Best spots to boat in your state or territory

Best spots to boat in your state or territory

There are so many epic places to boat, no matter where you live in Australia. Today, we’re celebrating the best ones, by taking a look at our favourite spots to launch in every state and territory. Take a look, and feel free to share your own favourite boating locations in the comments below, or on our Facebook page. (Although, we understand if you want to keep it a secret!)

Here’s what made the cut.


  1. Western Australia – The Abrolhos Islands

The Houtman Abrolhos Islands are made up of 122 islands, which stretch across 100 kilometres, about 60 kilometres west of Geraldton. The islands are famous for their rich and diverse animal life, including sea lions, whales and dolphins.

There’s great fishing in the area, just do your research before you go, as there are daily bag limits and other restrictions that apply. The pristine blue waters of the Abrolhos are also home to incredible reef and sea life, making it perfect for snorkelling and diving.


  1. Northern Territory – Corroboree Billabong

The Corroboree Billabong is an incredible freshwater boating and barramundi fishing spot, located around 80 kilometres east of Darwin. There are loads of waterways to explore, which span more than 40 kilometres in length.

There’s also some magnificent wildlife in and around the billabong, including wetland birds and the largest population of saltwater crocs in the world. (We recommend enjoying the serenity from onboard your vessel.)

  1. Queensland – Moreton Bay Marine Park

Moreton Bay Marine Park stretches 125 kilometres between Caloundra and the Gold Coast. It’s one of Australia’s largest estuarine bays, with offshore reefs and islands to explore. It’s also home to widely diverse marine life, including turtles, bottle nose dolphins and dugongs.

In winter (June to October), you may just get a glimpse of the magnificent humpback whales, which migrate north through the region. Just be sure to stay within ‘caution’ zones and follow other rules for boating safely around marine life, to ensure these mammals are protected.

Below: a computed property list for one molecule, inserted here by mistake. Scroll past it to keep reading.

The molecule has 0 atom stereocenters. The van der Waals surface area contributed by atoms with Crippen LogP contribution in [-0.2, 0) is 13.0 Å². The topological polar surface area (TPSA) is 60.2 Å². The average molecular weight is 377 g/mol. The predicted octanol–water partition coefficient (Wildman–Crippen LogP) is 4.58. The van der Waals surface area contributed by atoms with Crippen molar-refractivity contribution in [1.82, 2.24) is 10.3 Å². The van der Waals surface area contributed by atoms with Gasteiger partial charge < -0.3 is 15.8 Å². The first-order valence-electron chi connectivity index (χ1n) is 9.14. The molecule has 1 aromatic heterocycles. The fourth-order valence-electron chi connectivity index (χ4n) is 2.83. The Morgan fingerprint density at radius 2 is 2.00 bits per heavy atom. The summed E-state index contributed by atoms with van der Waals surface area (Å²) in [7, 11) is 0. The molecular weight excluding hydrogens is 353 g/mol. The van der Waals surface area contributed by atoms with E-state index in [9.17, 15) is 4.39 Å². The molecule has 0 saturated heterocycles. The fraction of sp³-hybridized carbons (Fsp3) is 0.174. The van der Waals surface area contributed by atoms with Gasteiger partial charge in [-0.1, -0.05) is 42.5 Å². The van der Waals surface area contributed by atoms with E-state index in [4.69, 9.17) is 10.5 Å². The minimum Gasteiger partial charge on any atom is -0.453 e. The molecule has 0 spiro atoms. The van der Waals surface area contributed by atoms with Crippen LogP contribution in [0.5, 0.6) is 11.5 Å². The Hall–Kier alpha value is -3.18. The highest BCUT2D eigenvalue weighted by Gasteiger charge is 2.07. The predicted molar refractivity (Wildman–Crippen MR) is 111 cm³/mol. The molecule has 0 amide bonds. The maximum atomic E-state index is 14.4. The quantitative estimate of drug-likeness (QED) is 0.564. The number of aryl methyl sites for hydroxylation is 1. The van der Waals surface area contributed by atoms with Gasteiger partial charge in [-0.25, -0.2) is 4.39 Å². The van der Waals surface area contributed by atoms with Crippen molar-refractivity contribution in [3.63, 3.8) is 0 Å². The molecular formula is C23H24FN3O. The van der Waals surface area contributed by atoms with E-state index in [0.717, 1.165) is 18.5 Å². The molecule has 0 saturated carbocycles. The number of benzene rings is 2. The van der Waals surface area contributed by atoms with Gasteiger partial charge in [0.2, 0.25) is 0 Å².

1. New South Whales – Jervis Bay

Jervis Bay can be found in Nowra, about three hours south of Sydney. The beautiful aquamarine waters are a playground for little penguins, fur seals, bottle nosed dolphins and other incredible marine and birdlife.

The coastal town itself is absolutely charming, so if you can moor up and head in, we highly recommend doing so. It’s also a great spot for water sports, including stand-up paddling (hire a board if you don’t have one), diving and fishing.

  1. Tasmania – The Derwent River

Downstream from Hobart, you’ll find the Derwent River, an estuary that is said to be the deepest and most sheltered harbour in all of the Southern Hemisphere. If the name sounds familiar, that’s because it’s famous for being the last leg of the Sydney to Hobart Yacht Race.

The Derwent River is great for catching sand flatheads, Australian Salmon, bream, trout and mullet. However, it’s also a shark refuge area, which means anglers are restricted from taking sharks, skates and rays, and some areas are no-fish zones.

  1. Australian Capital Territory – Lake Burley Griffin

Lake Burley Griffin is an artificially made lake, located right in the heart of Canberra. The lake is 11 kilometres in length, and was built so that important institutions, including the National Museum, National Gallery and the High Court, line its shores.

It’s also a popular fishing spot, famous for its generous supply of golden perch, redfin and Murray cod, which can be caught all year round. Powered watercraft do require a permit to access the lake, so be sure to apply for one before you head out.

  1. Victoria – Gippsland Lakes

The Gippsland Lakes system covers around 420 square kilometres, and can be found about 250 kilometres southeast of Melbourne. The many different waterways are perfect for powerboats (big and small), as well as larger cruisers and smaller vessels, such as kayaks.

The waters are sheltered, with access to public jetties, as well as berthing and mooring options for the short and long-term. There’s also an artificially made entrance, which allows boaties to directly access the Bass Strait (via the Lakes Entrance).

  1. South Australia – Whyalla

Whyalla has the kind of facilities most boaties dream of, including a multi-lane boat launch ramp, fish cleaning station and plenty of trailer parking. On the water, you’ll find great fishing, with some of the best red snapper fishing in Australia. (Big red catches of 15 kilos or more happen!)

There are plenty of secluded beaches and stretches of coastline to explore, as well as rich marine life, including dolphins, which are known to follow fishing boats in search of fish scraps. Between May and August, you’ll also find an abundance of cuttlefish.


Is your boat covered?

Before you head out on your boating adventure, we recommend taking a look at your marine insurance to make sure it’s still the right fit for you. Reviewing your cover at least once a year can help you save over the long term, while ensuring your covered for the stuff that really matters.

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